[Advaita-l] shaDdarhana and other unorthodox schools
jagannathan.mahadevan at gmail.com
Sun Jan 21 21:52:24 CST 2007
I think the courses on Indian philosphy in The University of Texas at
Austin were not introduced until very recently. I remember looking for
a course in fall 1999 and could not find any except for something like
"world philosophy" exactly as Ram had mentioned in his email.
Nevertheless, my question has to do with the language of the "oldest
recorded philosophy." No doubt Robert Solomon, a western philosopher,
may have acknowledged that Indian philosophy was perhaps the oldest.
But I doubt that many western philosophers accept that the language of
the "oldest philosophy," Sanskrit, is also Indian. In fact in the same
University of Texas, a liberal arts professor and sanskrit scholar,
Richard Lariviere, entirely dismissed the idea of origin of sanskrit
in India in a lecture to indian students in fall 1999. I cannot but
help feel somewhat confused when I hear that the "oldest philosophy
perhaps is Indian" but the language in which it was coded originated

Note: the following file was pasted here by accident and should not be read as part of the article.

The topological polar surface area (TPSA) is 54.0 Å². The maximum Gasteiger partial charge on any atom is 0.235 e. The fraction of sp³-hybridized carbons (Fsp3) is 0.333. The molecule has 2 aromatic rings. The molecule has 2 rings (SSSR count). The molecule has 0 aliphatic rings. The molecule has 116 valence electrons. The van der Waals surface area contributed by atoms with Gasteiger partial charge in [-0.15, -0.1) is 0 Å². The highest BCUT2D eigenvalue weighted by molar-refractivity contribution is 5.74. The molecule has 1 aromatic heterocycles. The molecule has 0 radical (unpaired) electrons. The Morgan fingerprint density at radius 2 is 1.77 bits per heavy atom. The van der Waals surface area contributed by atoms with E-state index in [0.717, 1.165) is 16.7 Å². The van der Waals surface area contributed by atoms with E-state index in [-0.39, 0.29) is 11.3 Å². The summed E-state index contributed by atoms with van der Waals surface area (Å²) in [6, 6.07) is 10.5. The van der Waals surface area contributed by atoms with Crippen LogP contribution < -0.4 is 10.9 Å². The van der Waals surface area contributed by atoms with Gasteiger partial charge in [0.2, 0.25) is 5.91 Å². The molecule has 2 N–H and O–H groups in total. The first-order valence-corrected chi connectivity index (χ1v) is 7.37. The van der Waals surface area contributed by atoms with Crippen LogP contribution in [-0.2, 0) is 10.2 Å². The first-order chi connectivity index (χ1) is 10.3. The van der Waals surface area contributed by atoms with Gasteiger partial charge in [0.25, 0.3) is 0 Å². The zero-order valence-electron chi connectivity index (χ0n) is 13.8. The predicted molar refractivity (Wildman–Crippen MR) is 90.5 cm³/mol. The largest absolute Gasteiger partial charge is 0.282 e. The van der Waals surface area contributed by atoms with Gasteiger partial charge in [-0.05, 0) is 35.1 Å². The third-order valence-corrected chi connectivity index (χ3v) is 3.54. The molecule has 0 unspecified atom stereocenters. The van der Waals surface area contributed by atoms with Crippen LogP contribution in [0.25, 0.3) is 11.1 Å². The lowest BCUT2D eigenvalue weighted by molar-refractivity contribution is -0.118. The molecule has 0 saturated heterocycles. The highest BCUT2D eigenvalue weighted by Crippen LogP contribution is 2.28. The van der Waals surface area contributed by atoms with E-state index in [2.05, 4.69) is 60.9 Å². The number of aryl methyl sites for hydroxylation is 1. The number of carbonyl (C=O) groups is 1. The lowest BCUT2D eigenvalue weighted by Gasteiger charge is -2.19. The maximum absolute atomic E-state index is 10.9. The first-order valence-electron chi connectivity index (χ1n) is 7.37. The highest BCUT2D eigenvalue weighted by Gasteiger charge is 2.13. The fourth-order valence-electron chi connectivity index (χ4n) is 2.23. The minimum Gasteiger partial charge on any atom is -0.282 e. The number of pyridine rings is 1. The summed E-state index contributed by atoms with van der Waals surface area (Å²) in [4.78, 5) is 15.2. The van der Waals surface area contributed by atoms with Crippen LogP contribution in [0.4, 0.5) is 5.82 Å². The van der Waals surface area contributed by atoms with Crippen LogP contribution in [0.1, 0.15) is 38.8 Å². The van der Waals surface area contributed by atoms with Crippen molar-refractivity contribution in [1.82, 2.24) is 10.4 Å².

S. Jayanarayanan wrote:
> You seem ignorant of the present-day American philosophy departments.
> A personal experience: I wanted to take a few classes on Western
> philosophy at the University of Texas at Austin, and talked to quite
> a few professors there, and most of them recommended that I attend
> lectures by Robert Solomon, because "He's one of the best we have
> here. You simply cannot go wrong with him."
> Here's a quote from the first chapter, "Is There Ultimate Truth?" of
> Solomon's book "A Passion for Wisdom" (co-authored with Higgins):
> "Perhaps the oldest recorded philosophy comes from India...For
> several centuries, Indian philosophers defended a conception of
> absolute reality, or Brahman, which some insisted was utterly
> independent of and unknown to ordinary human experience..."
> I agree that the kind of "Eurocentrism" that Sylvain has talked about
> has been the norm in the past, but there are many Western
> philosophers, especially in America (e.g Robert Solomon), who state
> in plain words that Vedanta is not only philosophy, but that it was
> probably the earliest recorded one in the world today. It is to be
> noted that Solomon, in his all-inclusive style, finds a lot of
> African thought in the subject of ethics that also qualifies as
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